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The discharge pressure gauge reading is 5 lb in2 psi for the pumping system shown in the sketch below

The discharge pressure gauge reading is 5 lb/in2 (psi) for the pumping system shown in the sketch below, with the outlet nozzle discharging a 2-inch diameter stream of water directly to the atmosphere. The gauge pressure at the pump suction inlet at the point of incipient cavitation is (-2,071.12) lb/ft, i.e., for vapor pressure of water at 68° F of 50.54 lb/ft2 absolute, and standard atmospheric pressure 30 in Hg. Friction losses in the suction piping from the reservoir to the pump inlet connection total 0.03(LIDVsuction)2/2g], and friction losses in the discharge piping and outlet nozzle may be neglected. Use a specific weight of water, at 68° F, of y 62.3 lb/t3. Determine the length of the suction pipe, power input to the water by the pump, and the fraction of the power input needed to overcome frictions losses in the suction piping. [Hints: (a) first apply the Continuity and Energy Equations across the outlet nozzle to determine the discharge, (b) apply the Energy Equation between the reservoir water surface and the pump suction inlet to establish the length of the suction pipe and the head loss in the suction pipe, and (c) apply the Energy Equation across the pump to determine the power input.] 2-in. diam 6-in. diam 4-in. discharge pipe 10 ft Free jet Water 68 F 4. The discharge pressure gauge reading is 5 lb/in2 (psi) for the pumping system shown in the sketch below, with the outlet nozzle discharging a 2-inch diameter stream of water directly to the atmosphere. The gauge pressure at the pump suction inlet at the point of incipient cavitation is (-2,071.12) lb/ft, i.e., for vapor pressure of water at 68° F of 50.54 lb/ft2 absolute, and standard atmospheric pressure 30 in Hg. Friction losses in the suction piping from the reservoir to the pump inlet connection total 0.03(LIDVsuction)2/2g], and friction losses in the discharge piping and outlet nozzle may be neglected. Use a specific weight of water, at 68° F, of y 62.3 lb/t3. Determine the length of the suction pipe, power input to the water by the pump, and the fraction of the power input needed to overcome frictions losses in the suction piping. [Hints: (a) first apply the Continuity and Energy Equations across the outlet nozzle to determine the discharge, (b) apply the Energy Equation between the reservoir water surface and the pump suction inlet to establish the length of the suction pipe and the head loss in the suction pipe, and (c) apply the Energy Equation across the pump to determine the power input.] 2-in. diam 6-in. diam 4-in. discharge pipe 10 ft Free jet Water 68 F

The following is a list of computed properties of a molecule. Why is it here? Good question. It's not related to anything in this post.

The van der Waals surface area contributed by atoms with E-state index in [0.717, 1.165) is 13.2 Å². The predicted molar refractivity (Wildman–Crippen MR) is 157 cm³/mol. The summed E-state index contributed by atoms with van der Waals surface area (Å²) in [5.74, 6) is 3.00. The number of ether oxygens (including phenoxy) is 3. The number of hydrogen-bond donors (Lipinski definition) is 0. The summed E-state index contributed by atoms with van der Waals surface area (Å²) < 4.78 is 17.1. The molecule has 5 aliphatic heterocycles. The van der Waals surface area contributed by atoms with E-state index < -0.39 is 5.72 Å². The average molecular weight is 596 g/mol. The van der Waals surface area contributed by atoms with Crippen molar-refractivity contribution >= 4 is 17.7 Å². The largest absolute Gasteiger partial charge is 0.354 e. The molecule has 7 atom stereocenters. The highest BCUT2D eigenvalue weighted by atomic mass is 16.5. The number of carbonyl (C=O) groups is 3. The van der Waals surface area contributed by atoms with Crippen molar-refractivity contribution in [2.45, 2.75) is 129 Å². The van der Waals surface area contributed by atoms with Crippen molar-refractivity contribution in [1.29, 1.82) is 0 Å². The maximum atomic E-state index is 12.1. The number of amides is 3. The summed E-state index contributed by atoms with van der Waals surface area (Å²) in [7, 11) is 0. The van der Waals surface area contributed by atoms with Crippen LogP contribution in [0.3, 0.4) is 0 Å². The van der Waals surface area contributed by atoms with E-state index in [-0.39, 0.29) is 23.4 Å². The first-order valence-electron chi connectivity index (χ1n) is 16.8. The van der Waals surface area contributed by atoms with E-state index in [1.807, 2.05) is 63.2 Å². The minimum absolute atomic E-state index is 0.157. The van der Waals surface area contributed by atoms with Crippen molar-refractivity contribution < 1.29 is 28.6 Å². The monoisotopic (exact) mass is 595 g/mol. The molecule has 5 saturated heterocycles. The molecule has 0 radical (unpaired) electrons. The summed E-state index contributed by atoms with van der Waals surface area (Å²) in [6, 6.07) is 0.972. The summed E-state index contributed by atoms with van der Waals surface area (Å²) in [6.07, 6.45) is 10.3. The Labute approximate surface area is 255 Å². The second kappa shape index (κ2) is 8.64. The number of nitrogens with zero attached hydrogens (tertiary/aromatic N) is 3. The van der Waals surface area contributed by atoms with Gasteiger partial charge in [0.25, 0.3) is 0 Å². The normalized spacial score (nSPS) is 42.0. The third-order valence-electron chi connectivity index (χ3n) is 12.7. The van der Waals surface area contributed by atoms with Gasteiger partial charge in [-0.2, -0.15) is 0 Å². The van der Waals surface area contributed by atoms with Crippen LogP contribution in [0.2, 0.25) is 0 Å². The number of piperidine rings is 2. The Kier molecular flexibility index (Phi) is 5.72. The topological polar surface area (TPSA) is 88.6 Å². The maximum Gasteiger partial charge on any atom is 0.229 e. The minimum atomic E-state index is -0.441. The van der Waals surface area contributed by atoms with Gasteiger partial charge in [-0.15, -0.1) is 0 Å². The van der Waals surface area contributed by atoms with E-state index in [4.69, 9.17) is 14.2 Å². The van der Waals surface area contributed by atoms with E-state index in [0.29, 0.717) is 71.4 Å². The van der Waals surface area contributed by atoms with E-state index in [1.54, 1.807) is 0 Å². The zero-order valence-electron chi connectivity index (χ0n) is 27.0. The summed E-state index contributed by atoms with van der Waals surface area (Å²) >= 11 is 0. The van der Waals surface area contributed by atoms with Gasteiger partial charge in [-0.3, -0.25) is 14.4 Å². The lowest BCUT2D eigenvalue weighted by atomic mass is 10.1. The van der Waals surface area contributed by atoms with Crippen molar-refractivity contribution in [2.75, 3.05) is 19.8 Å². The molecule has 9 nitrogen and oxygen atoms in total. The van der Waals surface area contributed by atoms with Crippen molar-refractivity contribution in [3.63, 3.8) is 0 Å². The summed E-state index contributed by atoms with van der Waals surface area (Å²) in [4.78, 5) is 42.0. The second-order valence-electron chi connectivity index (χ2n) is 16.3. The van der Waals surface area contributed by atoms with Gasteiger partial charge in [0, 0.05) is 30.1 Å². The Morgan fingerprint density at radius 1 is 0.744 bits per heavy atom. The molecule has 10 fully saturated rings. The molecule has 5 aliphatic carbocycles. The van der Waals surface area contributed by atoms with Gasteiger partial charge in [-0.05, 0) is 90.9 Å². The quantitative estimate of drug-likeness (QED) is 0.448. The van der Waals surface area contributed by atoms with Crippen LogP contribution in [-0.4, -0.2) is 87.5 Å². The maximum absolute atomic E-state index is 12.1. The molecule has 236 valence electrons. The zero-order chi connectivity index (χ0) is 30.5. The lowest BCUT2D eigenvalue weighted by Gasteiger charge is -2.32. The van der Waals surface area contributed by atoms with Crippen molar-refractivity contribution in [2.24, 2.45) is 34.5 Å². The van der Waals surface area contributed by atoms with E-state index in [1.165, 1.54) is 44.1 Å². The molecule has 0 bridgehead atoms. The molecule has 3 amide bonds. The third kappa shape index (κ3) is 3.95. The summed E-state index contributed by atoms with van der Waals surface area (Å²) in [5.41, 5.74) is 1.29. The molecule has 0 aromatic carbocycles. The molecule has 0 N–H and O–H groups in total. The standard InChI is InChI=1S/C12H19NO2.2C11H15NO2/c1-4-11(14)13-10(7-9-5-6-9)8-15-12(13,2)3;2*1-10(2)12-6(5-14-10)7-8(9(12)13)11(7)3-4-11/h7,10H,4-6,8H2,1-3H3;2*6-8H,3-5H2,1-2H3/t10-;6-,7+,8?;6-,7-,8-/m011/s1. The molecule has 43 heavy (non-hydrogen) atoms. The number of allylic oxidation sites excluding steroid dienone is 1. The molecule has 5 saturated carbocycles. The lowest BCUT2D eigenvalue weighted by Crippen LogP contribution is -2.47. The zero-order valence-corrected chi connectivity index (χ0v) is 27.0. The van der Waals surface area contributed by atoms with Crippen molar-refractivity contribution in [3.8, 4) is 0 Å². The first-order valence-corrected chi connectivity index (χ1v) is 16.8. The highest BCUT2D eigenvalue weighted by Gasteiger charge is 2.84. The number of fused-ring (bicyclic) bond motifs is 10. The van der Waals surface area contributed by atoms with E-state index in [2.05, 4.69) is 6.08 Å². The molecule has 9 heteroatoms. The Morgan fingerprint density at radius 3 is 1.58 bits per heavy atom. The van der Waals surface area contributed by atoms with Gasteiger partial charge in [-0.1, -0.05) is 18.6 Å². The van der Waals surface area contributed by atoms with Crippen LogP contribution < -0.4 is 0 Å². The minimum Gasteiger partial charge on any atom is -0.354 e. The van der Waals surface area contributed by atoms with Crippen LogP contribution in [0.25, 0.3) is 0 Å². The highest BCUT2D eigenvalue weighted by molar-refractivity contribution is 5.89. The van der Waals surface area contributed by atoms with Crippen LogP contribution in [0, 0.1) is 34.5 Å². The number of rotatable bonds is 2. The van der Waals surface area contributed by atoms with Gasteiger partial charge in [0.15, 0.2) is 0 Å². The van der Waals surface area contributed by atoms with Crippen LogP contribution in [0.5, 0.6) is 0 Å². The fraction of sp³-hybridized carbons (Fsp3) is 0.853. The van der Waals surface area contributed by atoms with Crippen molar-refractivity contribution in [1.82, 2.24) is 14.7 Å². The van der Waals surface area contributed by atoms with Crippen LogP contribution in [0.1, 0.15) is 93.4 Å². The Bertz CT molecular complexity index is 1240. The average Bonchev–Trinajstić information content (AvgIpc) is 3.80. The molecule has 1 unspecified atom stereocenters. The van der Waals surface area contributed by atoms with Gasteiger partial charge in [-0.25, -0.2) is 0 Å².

Apr 27 2020 View more View Less

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